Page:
What happens when the guns fall silent, the soldiers go home, the treaty is signed? Peace--and a new set of problems. In this hour of To the Best of Our Knowledge-- a critic of the war in Vietnam says the fruits of that peace are sour. Also-- ideas on how to make peace-- from an International Criminal Court to a new school for Arabs and Jews.
Malvina Halberstam teaches courses in international law and criminal justice at New York's Benjamin Cardozo School of Law. She tells Judith Strasser about the proposed permanent International Criminal Court which would try individuals for crimes including genocide and other crimes against humanity, possibly including terrorism.SEGMENT 2:
Jewish Israeli educator and peace activist Lee Gordon tells Steve Paulson about the pilot integrated, bilingual school he has created with an Arab colleague. They hope to further the prospects for peace in the Middle East by educating both Arab and Jewish children to respect eachother's culture. Also, Daniel Gomez-Ibanez is executive director of the International Committee for the Peace Council. Council members include Desmond Tutu, the Dalai Lama, Oscar Arias Sanchez and other leaders of the world's major religions. Gomez-Ibanez tells Jim Fleming that the Council has identified seven threats to world peace and gives examples of how personal witness can make a difference.SEGMENT 3:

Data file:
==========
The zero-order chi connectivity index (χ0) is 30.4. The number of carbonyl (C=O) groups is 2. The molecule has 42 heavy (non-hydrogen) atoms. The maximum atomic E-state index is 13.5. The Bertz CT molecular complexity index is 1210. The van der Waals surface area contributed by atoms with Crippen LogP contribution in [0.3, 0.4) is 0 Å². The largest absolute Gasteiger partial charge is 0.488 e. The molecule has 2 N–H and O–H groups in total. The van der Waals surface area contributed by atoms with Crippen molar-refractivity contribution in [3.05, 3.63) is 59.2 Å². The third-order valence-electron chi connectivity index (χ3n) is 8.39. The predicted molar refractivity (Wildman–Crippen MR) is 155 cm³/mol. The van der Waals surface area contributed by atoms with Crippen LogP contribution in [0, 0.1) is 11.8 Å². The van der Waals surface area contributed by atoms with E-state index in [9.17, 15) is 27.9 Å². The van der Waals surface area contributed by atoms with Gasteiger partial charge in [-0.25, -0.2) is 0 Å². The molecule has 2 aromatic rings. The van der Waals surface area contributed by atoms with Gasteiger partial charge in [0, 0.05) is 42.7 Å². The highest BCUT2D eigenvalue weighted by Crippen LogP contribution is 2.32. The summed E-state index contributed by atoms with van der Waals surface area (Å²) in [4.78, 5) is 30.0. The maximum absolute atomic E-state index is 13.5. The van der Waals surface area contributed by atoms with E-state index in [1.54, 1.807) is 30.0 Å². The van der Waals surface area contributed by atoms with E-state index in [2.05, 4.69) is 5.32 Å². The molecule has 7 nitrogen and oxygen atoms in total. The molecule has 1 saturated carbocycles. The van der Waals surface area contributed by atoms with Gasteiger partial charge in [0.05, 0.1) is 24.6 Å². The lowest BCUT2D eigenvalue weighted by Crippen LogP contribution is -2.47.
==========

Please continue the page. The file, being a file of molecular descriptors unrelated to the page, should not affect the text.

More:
Historian Gabriel Kolko tells Judith Strasser that people were right to protest the Vietnam war, even though modern Vietnam is a travesty of everything the peasants fought for. He concludes that war is a profoundly irrational activity in which everyone loses. Kolko's books include "Anatomy of a War" and "Vietnam: Anatomy of a Peace."
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